Many of you are my role models and teachers back home. Please feel free to send me your thoughts on this subject since many of you have no doubt wrestled with these things before. Thank you for truly "bearing with me" in the hard spots and encouraging me as God patiently teaches me to think by a different logic here, hopefully a Kingdom logic! I am also grateful for those of you who support me both financially and through prayer. I am confident that He is answering your prayers, for I constantly sense God's active sustenance of my life in this community of believers.
Joy and peace,
Wednesday, July 16, 2008
Sario is one of the old ones who still remember the “deep” language, as they call it. He helps Pastor Rice transcribe rituals in Kalahan while I enter and edit the info on the computer. Sario’s father and grandfather were mabaki – ritual leaders. He is widely known and respected, the kind of man who travels alone to the far places and who the children whisper about when he passes slowly through town. Like many of the Kalahan men, he carries the ak-bote, a goat-hide backpack bound to his back with rattan straps. Somehow his forehead wrinkles formed a permanent fold that makes him look constantly surprised; the fold raises his eyebrows up above glasses that obscure his squinty eyes. He sometimes lets two patches of his mustache on either side of his lips grow out into a straggly gray strands. I think they look like the tail feathers of some tropical bird.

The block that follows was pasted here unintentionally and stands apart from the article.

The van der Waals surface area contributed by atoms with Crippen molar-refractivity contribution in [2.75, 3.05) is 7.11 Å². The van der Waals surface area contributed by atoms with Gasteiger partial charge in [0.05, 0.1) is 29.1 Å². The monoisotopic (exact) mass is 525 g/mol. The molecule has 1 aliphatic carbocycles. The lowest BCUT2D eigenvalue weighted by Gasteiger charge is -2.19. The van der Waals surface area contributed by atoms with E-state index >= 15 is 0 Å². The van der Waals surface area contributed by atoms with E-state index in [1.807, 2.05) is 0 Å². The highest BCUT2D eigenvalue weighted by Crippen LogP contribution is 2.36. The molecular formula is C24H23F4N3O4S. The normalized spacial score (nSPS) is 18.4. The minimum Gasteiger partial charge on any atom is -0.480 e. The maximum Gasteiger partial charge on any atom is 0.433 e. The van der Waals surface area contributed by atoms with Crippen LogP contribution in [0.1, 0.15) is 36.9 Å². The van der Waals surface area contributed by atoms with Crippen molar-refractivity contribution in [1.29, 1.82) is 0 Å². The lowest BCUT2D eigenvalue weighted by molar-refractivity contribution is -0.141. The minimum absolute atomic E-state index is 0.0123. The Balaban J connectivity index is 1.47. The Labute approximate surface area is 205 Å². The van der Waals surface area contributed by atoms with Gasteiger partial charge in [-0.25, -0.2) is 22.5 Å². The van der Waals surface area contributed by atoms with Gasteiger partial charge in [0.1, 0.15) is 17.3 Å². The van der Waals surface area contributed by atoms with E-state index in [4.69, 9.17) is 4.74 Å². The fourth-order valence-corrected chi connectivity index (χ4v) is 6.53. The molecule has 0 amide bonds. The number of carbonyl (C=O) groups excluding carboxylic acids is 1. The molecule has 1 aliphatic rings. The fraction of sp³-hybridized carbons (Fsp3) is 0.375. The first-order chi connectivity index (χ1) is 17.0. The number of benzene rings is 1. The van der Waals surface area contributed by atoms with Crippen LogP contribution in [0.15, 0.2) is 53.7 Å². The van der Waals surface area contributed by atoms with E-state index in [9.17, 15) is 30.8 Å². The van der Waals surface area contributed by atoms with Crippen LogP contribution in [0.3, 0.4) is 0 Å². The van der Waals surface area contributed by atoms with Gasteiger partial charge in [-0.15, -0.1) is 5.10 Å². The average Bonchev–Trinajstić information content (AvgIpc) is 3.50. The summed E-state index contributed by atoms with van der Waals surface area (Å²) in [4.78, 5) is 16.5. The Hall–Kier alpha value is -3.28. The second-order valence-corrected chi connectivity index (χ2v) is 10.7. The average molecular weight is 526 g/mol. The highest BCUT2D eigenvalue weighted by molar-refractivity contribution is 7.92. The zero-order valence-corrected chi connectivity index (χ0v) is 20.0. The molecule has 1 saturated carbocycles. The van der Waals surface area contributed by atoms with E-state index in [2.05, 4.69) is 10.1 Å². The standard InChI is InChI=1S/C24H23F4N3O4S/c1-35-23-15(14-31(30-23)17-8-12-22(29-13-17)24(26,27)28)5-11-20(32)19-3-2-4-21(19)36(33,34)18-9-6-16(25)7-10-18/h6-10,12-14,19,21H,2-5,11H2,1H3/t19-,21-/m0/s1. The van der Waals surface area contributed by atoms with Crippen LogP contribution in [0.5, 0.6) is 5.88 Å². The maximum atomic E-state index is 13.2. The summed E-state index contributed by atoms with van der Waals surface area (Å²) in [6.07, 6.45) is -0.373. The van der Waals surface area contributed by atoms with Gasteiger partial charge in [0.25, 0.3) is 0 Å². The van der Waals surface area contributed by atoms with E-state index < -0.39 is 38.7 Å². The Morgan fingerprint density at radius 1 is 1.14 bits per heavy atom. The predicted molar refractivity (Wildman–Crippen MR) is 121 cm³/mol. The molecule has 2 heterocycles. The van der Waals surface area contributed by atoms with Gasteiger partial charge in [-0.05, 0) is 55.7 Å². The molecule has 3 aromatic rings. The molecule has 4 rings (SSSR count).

When I gather my courage to try out my Kalahan with him, I sense amusement in his eyes. He doesn’t take me seriously. I love this about him because this is a town that turns all of its attention to the amputi (white). But Sario is at the most slightly amused by me, and brushes off my comments with a grunt.
I recently discovered that Sario is a poet. He wrote many of the Kalahan hymns for their own hymnal. Also, I saw some of his poetic verse, called ba-liw in Kalahan, in some old files that Pastor gave me to transcribe into the computer. The ba-liw are beautiful verses composed creatively (not memorized – made up on the spot). Elders mostly chant ba-liw as forms of advice to a couple during their wedding, but the chants can be used at other celebrations or in debates as well.
Here is an example of a ba-liw recorded in 1970 in English. Though translating it from Kalahan loses the rhyme and syllable pattern, I think the beauty of the words is retained.
“Chant of the Gambler’s Wife”
I – To her Child
Pull the scarecrow strings
To scatter the rice birds
Perhaps they will leave some
Because that will be my lunch
They say my companion is there
They say he is in Lonsod
And he lost his Lonsod horse
He lost his horse in gambling.
II – To her Husband
Come and return
Never mind what you lost
The hundreds that you lost
There are piglets there
There are our pigs there
Even the striped sow
Hanging their heads
Because of your debts of hundreds.
Note: The animals know that they will be sacrificed to pay the debts, but the wife forgives.
Monday, July 14, 2008
Spirit of the Living GOD,
be the Gardener of my